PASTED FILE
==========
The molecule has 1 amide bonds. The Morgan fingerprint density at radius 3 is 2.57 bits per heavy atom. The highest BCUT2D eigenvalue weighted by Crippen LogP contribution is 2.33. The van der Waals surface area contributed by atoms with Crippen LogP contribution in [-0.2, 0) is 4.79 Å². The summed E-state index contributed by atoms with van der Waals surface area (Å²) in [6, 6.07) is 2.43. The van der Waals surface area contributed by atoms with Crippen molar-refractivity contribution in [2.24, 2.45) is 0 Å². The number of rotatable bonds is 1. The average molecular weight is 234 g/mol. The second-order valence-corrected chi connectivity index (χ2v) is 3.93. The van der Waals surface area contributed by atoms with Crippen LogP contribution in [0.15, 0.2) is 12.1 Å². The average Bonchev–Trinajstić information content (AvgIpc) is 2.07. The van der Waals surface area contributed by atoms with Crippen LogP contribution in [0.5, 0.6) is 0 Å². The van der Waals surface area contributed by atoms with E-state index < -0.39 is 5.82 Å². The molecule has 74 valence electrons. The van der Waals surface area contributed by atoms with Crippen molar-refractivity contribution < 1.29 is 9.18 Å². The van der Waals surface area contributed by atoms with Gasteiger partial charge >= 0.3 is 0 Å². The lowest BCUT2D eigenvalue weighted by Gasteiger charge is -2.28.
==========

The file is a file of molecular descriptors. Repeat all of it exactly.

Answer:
The molecule has 1 amide bonds. The Morgan fingerprint density at radius 3 is 2.57 bits per heavy atom. The highest BCUT2D eigenvalue weighted by Crippen LogP contribution is 2.33. The van der Waals surface area contributed by atoms with Crippen LogP contribution in [-0.2, 0) is 4.79 Å². The summed E-state index contributed by atoms with van der Waals surface area (Å²) in [6, 6.07) is 2.43. The van der Waals surface area contributed by atoms with Crippen molar-refractivity contribution in [2.24, 2.45) is 0 Å². The number of rotatable bonds is 1. The average molecular weight is 234 g/mol. The second-order valence-corrected chi connectivity index (χ2v) is 3.93. The van der Waals surface area contributed by atoms with Crippen LogP contribution in [0.15, 0.2) is 12.1 Å². The average Bonchev–Trinajstić information content (AvgIpc) is 2.07. The van der Waals surface area contributed by atoms with Crippen LogP contribution in [0.5, 0.6) is 0 Å². The van der Waals surface area contributed by atoms with E-state index < -0.39 is 5.82 Å². The molecule has 74 valence electrons. The van der Waals surface area contributed by atoms with Crippen molar-refractivity contribution < 1.29 is 9.18 Å². The van der Waals surface area contributed by atoms with Gasteiger partial charge >= 0.3 is 0 Å². The lowest BCUT2D eigenvalue weighted by Gasteiger charge is -2.28.